AIPCT will have on-line classes and we will host events regularly, including seminars, workshops, lectures. The space will be available for appropriate receptions and other events of a cultural nature. There will be concerts occasionally. We also have a resident fellowship program (and our first resident fellow is already at the AIPCT for 2016, Thurman Todd Willison from Union Theological Seminary in NYC). There will be a visiting scholars program as well.

The AIPCT is not equivalent to the house. The Institute is the books, the papers, and the programs. We anticipate growth and could move elsewhere if needed, in the future, in order to expand. The house creates a pleasant setting for research and functions, but is a separate entity, eventually to be incorporated and set on the National Register of Historic Places, with a different Board and a different mission. It has an art collection and is itself an architectural and artistic treasure.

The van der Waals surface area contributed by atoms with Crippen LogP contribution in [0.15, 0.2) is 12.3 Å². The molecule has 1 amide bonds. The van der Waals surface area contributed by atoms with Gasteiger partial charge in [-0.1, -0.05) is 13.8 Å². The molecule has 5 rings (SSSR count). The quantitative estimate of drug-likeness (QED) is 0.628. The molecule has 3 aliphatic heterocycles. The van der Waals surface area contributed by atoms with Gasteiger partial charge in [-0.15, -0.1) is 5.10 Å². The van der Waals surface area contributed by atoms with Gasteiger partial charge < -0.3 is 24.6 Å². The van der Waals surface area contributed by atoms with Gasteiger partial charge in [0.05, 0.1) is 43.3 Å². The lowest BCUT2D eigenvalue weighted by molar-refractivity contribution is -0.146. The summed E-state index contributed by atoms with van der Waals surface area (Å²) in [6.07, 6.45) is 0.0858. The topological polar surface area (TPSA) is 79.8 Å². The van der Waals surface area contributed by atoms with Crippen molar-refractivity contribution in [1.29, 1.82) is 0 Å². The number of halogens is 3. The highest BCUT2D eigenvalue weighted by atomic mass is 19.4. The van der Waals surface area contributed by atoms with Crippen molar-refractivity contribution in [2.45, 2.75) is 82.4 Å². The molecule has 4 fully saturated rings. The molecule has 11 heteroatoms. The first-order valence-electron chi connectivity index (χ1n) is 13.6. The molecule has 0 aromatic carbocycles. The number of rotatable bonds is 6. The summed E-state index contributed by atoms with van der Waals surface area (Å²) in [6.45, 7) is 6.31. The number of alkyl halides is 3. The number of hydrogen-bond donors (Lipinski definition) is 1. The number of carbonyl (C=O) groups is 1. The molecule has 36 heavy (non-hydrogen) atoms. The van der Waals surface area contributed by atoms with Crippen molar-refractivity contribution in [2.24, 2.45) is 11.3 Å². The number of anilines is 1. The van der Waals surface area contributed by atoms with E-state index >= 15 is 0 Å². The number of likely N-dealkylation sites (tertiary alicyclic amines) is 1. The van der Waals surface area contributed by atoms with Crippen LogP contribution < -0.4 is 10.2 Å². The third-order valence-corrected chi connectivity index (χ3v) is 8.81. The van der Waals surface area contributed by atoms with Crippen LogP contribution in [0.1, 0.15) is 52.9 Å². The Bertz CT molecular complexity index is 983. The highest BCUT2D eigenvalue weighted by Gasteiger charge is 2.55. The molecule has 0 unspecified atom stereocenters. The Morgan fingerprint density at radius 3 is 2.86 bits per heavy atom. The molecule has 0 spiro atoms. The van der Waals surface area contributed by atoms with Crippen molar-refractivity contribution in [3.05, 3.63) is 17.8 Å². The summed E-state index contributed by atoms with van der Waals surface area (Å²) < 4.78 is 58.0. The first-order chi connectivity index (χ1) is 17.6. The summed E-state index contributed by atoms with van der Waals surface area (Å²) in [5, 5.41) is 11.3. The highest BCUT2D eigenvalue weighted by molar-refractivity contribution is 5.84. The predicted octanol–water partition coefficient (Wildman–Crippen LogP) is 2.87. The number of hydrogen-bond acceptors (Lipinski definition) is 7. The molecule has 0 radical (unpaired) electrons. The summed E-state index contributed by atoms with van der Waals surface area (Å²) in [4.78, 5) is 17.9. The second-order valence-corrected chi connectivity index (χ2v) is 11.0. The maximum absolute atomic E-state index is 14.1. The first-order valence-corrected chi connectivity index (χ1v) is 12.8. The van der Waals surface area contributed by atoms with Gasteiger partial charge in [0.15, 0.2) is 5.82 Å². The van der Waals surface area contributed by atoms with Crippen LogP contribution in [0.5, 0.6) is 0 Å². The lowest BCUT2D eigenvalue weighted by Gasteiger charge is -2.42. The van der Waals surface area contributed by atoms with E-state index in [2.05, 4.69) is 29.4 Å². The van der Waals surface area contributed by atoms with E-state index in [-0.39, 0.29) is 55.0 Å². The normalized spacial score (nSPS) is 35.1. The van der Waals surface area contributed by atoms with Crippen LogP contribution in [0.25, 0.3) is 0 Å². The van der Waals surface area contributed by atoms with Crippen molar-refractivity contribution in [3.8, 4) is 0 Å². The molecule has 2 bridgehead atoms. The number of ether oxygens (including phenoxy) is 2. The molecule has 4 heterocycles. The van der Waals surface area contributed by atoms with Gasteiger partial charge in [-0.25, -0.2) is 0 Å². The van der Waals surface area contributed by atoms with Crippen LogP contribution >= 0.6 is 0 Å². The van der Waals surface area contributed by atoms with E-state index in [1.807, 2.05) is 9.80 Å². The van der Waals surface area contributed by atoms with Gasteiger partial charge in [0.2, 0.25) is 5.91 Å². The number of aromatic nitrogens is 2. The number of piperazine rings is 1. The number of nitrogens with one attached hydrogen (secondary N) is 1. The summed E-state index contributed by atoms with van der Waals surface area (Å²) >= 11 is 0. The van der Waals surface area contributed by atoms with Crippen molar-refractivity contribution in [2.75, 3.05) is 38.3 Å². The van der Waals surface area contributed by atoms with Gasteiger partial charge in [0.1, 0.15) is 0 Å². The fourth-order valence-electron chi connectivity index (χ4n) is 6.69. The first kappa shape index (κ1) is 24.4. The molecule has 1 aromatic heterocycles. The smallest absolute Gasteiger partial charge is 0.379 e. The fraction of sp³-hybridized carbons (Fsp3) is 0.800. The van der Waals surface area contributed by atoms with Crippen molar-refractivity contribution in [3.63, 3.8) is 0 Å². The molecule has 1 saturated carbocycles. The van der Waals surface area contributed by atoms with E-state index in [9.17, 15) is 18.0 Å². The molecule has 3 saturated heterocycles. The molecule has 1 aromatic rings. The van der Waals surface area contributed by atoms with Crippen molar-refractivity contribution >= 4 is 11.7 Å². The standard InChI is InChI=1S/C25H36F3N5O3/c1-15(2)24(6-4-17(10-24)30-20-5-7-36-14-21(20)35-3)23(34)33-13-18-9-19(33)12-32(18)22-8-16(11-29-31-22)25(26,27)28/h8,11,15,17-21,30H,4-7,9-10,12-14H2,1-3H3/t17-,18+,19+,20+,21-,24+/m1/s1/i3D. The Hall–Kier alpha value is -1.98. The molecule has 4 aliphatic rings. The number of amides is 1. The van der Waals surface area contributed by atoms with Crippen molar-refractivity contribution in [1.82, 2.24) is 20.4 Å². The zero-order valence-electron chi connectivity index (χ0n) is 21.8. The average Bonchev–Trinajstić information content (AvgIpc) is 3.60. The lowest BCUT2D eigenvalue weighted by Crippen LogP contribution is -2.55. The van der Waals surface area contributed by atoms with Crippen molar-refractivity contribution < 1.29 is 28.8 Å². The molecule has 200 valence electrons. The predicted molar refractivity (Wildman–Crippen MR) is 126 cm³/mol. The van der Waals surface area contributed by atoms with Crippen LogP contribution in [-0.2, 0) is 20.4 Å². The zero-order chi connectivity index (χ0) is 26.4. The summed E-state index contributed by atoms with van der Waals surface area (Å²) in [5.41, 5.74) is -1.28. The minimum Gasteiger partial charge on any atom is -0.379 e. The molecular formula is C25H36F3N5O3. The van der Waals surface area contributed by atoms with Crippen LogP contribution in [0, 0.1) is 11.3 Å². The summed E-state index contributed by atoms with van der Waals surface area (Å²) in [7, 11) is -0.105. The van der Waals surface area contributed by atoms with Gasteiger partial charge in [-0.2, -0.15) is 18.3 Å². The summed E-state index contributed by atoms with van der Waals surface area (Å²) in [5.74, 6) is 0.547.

Regional philosophy destinations:
The Center for Dewey Studies
Morris Library, Room 44
Southern Illinois University Carbondale
Carbondale, Illinois 62901
P: 618.453.2629 | dewey@siu.edu
The Institute for American Thought
(Peirce, Royce, Santayana, Douglass editions and papers)
902 West New York Street
Indianapolis, Indiana 46202
P: 317-278-3374 | cpeirce@iupui.edu

Contact us:

Randall Auxier, personalist61@gmail.com

John Shook, jshook@pragmatism.org